By Harry McGee, Political Editor
LABOUR leader Pat Rabbitte last night launched a stinging criticism of the handling of the Bord na gCon controversy, claiming that Sports Minister John O’Donoghue and chairman Paschal Taggart had both displayed a serious lack of judgement.
Speaking at his party’s selection convention in Cork North Central, Mr Rabbitte called for a clear-out of the board that runs the Irish racing industry.
He claimed Mr Taggart was indulging in "increasingly bizarre behaviour" in defending his role in the controversy - a reference to tomorrow’s high-profile press conference in Shelbourne Park.
Mr Rabbitte claimed Mr O’Donoghue was far too close to the industry to make the sort of objective judgments required of a minister. (Mr O’Donoghue is a greyhound racing enthusiast and is a member of the politician’s syndicate that owns the successful greyhound Lotto Princess).
Mr Rabbitte also queried the re-appointment to the board of one individual last year. Describing the reappointment as "extraordinary", Mr Rabbitte said he had tried to bring the matter up on several occasions with the minister in the Dáil but had failed to get a satisfactory explanation.
He said reports that recently departed chief executive Aidan Tynan had been offered a financial settlement was "entirely in keeping with previous experience in regard to Bord na gCon".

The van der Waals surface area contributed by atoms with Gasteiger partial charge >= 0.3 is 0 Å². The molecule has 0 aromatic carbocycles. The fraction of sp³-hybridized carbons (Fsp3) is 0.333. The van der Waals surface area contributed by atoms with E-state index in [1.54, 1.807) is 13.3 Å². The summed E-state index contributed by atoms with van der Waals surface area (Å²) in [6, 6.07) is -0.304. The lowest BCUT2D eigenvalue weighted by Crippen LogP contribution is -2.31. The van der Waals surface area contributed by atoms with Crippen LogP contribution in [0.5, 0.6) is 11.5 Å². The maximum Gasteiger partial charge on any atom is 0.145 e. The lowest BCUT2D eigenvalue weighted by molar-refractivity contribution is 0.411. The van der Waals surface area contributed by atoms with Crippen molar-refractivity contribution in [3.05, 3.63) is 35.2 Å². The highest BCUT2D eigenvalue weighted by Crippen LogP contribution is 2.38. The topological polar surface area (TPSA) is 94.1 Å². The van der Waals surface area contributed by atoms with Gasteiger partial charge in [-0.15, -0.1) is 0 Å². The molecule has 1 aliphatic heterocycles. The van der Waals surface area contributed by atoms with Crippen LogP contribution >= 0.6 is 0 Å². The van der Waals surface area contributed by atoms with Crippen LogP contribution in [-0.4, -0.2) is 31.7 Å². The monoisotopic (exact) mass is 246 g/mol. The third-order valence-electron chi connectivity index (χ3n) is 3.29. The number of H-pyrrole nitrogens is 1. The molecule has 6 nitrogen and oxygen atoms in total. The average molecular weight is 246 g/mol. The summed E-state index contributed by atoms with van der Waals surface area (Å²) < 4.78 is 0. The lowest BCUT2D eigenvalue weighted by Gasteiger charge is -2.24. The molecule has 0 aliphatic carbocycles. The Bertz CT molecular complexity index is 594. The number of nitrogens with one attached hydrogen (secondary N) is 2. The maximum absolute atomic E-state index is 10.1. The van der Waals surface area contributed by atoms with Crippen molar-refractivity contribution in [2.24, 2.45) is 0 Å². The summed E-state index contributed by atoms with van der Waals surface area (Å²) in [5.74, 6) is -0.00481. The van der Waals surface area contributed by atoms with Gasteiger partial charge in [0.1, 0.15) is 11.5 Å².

Referring to yesterday’s report in the Irish Examiner, he said: "Six senior employees are reported to have received financial settlements in recent years following their departure.
"Again we do not know what the cost to the taxpayer has been, but such a pattern of departure of senior staff, followed by generous financial settlements and confidentiality clauses, should have set alarm bells ringing in Minister O’Donoghue’s office."
The Labour leader argued that the current board no longer had the full confidence of large sections of the industry or of the public.
"These developments have also focused attention on the increasingly bizarre behaviour of Mr Taggart. Nobody doubts his commitment to the greyhound industry, but increasingly questions are being asked about his judgment."
He said if the board had the genuine interests of the greyhound sector at heart, the best thing they could do would be to resign.